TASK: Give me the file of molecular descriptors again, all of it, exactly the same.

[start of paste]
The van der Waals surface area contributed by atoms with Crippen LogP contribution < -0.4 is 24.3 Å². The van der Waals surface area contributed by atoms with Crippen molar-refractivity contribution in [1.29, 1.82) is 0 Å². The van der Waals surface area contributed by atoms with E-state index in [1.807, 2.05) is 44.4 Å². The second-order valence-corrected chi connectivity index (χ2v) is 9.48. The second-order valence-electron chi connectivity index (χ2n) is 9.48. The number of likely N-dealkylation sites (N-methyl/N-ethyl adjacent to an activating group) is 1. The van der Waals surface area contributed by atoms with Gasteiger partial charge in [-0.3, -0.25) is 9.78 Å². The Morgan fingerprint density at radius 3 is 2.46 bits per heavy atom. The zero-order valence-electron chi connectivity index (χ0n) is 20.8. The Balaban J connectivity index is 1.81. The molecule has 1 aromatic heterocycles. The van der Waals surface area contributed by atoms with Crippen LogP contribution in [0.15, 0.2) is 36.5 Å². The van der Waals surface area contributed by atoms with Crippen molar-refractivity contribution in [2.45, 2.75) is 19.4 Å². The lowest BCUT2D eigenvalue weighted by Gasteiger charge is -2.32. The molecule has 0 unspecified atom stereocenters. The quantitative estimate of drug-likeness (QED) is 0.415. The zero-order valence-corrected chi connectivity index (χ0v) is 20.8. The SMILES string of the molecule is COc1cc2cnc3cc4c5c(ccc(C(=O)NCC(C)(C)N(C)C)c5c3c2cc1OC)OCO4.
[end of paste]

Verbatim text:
The van der Waals surface area contributed by atoms with Crippen LogP contribution < -0.4 is 24.3 Å². The van der Waals surface area contributed by atoms with Crippen molar-refractivity contribution in [1.29, 1.82) is 0 Å². The van der Waals surface area contributed by atoms with E-state index in [1.807, 2.05) is 44.4 Å². The second-order valence-corrected chi connectivity index (χ2v) is 9.48. The second-order valence-electron chi connectivity index (χ2n) is 9.48. The number of likely N-dealkylation sites (N-methyl/N-ethyl adjacent to an activating group) is 1. The van der Waals surface area contributed by atoms with Gasteiger partial charge in [-0.3, -0.25) is 9.78 Å². The Morgan fingerprint density at radius 3 is 2.46 bits per heavy atom. The zero-order valence-electron chi connectivity index (χ0n) is 20.8. The Balaban J connectivity index is 1.81. The molecule has 1 aromatic heterocycles. The van der Waals surface area contributed by atoms with Crippen LogP contribution in [0.15, 0.2) is 36.5 Å². The van der Waals surface area contributed by atoms with Crippen molar-refractivity contribution in [2.45, 2.75) is 19.4 Å². The lowest BCUT2D eigenvalue weighted by Gasteiger charge is -2.32. The molecule has 0 unspecified atom stereocenters. The quantitative estimate of drug-likeness (QED) is 0.415. The zero-order valence-corrected chi connectivity index (χ0v) is 20.8. The SMILES string of the molecule is COc1cc2cnc3cc4c5c(ccc(C(=O)NCC(C)(C)N(C)C)c5c3c2cc1OC)OCO4.